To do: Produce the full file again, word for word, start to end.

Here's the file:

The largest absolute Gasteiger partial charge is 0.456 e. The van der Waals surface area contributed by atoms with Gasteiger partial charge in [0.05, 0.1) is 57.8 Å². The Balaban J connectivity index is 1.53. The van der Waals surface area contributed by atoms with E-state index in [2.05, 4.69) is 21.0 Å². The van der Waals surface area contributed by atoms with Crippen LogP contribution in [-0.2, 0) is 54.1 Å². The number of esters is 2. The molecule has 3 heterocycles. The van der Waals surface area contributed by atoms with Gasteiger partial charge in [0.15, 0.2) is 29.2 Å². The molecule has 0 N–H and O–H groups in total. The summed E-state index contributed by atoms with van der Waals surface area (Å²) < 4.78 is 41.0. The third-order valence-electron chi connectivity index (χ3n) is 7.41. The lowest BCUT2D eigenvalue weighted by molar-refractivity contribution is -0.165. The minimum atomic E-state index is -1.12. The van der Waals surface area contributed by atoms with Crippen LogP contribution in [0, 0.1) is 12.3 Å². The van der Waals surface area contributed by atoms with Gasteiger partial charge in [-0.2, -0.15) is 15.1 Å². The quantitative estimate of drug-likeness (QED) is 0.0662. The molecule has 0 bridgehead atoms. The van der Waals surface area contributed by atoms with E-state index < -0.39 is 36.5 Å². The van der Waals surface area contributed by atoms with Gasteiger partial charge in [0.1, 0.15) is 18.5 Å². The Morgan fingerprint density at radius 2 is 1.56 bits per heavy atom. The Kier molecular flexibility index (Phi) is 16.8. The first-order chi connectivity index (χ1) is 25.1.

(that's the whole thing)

The largest absolute Gasteiger partial charge is 0.456 e. The van der Waals surface area contributed by atoms with Gasteiger partial charge in [0.05, 0.1) is 57.8 Å². The Balaban J connectivity index is 1.53. The van der Waals surface area contributed by atoms with E-state index in [2.05, 4.69) is 21.0 Å². The van der Waals surface area contributed by atoms with Crippen LogP contribution in [-0.2, 0) is 54.1 Å². The number of esters is 2. The molecule has 3 heterocycles. The van der Waals surface area contributed by atoms with Gasteiger partial charge in [0.15, 0.2) is 29.2 Å². The molecule has 0 N–H and O–H groups in total. The summed E-state index contributed by atoms with van der Waals surface area (Å²) < 4.78 is 41.0. The third-order valence-electron chi connectivity index (χ3n) is 7.41. The lowest BCUT2D eigenvalue weighted by molar-refractivity contribution is -0.165. The minimum atomic E-state index is -1.12. The van der Waals surface area contributed by atoms with Crippen LogP contribution in [0, 0.1) is 12.3 Å². The van der Waals surface area contributed by atoms with Gasteiger partial charge in [-0.2, -0.15) is 15.1 Å². The quantitative estimate of drug-likeness (QED) is 0.0662. The molecule has 0 bridgehead atoms. The van der Waals surface area contributed by atoms with E-state index < -0.39 is 36.5 Å². The van der Waals surface area contributed by atoms with Gasteiger partial charge in [0.1, 0.15) is 18.5 Å². The Morgan fingerprint density at radius 2 is 1.56 bits per heavy atom. The Kier molecular flexibility index (Phi) is 16.8. The first-order chi connectivity index (χ1) is 25.1.